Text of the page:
LSO Fischer Krivine

Prélude à l’après-midi d’un faune
Violin Concerto No.2 [Revised Version]
Scheherazade – Symphonic Suite, Op.35

Julia Fischer (violin)

London Symphony Orchestra
Emmanuel Krivine

Reviewed by: William Yeoman

Reviewed: 24 April, 2005
Venue: Barbican Hall, London

The structure of this highly enjoyable concert is maybe best appreciated as an exploration of the ‘soloist’ in different guises – the shimmering textures of Debussy in which not only the flute has the limelight, then an especially difficult concerto, and Rimsky-Korsakov’s great symphonic suite with its concertante aspect. And all the pieces are bound by a similar approach to composition, a getting away from harmony as the chief organising principle. All three composers focus more on thematic unity and transformation, on timbre and registration, to achieve expressive ends.

Debussy’s Prélude, although a relatively early work in the scheme of things, already reveals how timbre can be used as a structural basis. Even the harmonic and melodic material is used in novel ways to project a fractal curtain of constantly shifting patterns. Emmanuel Krivine created and sustained the delicate orchestral balance necessary to make Debussy’s ideas lucid. This was a beautiful performance, well-paced and natural, with the entire work seeming to grow effortlessly out of Gareth Davies’s opening flute solo, which rolled like delicate thunder into the hall.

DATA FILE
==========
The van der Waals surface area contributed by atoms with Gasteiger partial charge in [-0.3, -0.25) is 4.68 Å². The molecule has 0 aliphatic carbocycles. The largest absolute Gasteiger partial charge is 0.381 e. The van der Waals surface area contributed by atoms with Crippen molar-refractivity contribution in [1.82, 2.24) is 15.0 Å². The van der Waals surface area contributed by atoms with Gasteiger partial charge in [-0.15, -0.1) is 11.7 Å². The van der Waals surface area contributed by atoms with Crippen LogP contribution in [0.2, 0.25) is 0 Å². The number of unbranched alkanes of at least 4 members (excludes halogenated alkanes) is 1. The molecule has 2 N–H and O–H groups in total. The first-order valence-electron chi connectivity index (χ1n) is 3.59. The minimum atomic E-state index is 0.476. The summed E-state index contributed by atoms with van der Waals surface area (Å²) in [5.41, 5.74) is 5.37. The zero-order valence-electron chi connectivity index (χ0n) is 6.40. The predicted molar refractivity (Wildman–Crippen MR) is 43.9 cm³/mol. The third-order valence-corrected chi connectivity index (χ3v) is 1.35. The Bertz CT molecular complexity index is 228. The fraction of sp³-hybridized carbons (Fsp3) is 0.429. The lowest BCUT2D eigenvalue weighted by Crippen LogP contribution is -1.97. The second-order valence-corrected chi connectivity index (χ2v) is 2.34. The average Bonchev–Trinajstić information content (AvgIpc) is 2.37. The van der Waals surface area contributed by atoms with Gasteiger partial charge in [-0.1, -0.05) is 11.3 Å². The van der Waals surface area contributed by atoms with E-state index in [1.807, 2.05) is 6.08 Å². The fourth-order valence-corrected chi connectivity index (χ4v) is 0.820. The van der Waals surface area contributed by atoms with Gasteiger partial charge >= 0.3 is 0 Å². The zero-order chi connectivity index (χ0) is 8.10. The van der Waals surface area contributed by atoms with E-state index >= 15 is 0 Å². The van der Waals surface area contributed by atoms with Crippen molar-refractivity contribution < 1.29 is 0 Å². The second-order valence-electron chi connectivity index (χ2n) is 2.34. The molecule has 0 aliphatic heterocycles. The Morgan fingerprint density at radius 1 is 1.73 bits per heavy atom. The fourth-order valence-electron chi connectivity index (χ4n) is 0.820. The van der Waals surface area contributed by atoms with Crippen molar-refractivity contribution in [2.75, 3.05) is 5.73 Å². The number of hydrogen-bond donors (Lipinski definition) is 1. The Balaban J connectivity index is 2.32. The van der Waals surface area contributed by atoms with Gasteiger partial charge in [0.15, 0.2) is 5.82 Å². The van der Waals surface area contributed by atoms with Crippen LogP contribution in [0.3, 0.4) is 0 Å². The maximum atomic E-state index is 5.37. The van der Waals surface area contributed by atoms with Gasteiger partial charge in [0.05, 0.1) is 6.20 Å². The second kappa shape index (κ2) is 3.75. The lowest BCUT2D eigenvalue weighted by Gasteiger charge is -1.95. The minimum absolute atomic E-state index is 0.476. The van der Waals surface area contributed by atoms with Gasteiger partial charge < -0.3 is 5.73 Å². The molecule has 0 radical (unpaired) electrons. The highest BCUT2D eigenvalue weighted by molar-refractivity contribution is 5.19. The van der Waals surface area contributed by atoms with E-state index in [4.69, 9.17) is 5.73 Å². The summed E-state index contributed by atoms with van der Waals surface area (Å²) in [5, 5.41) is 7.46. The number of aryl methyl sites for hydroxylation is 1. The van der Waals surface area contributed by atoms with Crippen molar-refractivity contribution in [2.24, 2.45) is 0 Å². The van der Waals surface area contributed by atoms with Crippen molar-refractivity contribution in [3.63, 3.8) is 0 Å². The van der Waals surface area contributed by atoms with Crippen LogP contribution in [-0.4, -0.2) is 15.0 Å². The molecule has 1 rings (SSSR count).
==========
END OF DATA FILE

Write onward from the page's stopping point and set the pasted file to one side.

Effortless could surely describe Julia Fischer’s phenomenal playing in Bartók’s Concerto. But that’s not to say there was a lack of tension or excitement – this was a performance filled with fire and colour as well as moving lyricism. And Fischer was ably supported by the orchestra under Krivine, continuing the clarity and balance heard in the Debussy with a seamless elegance that kept one mentally glancing back to that very different soundworld. Here ‘theme and variation’ keeps a tight rein on material that ranges from Hungarian folk-tunes to twelve-tone procedures. Fischer’s ample technique embraced it all; she played Bartók’s revision of the concerto (concerning only the work’s end), something not stated in the programme.

Boris Garlitsky’s (guest-leading, and normally to be found with the LPO) played the violin solos in Scheherazade in an entirely different way. But it was just as effective (and affective); the cadenza-like solos infused with a freedom that also characterised much of the playing from the rest of the LSO’s soloists. And, again, the orchestra responded as a magnificent unit to Krivine’s expert direction, producing some well-judged climaxes.

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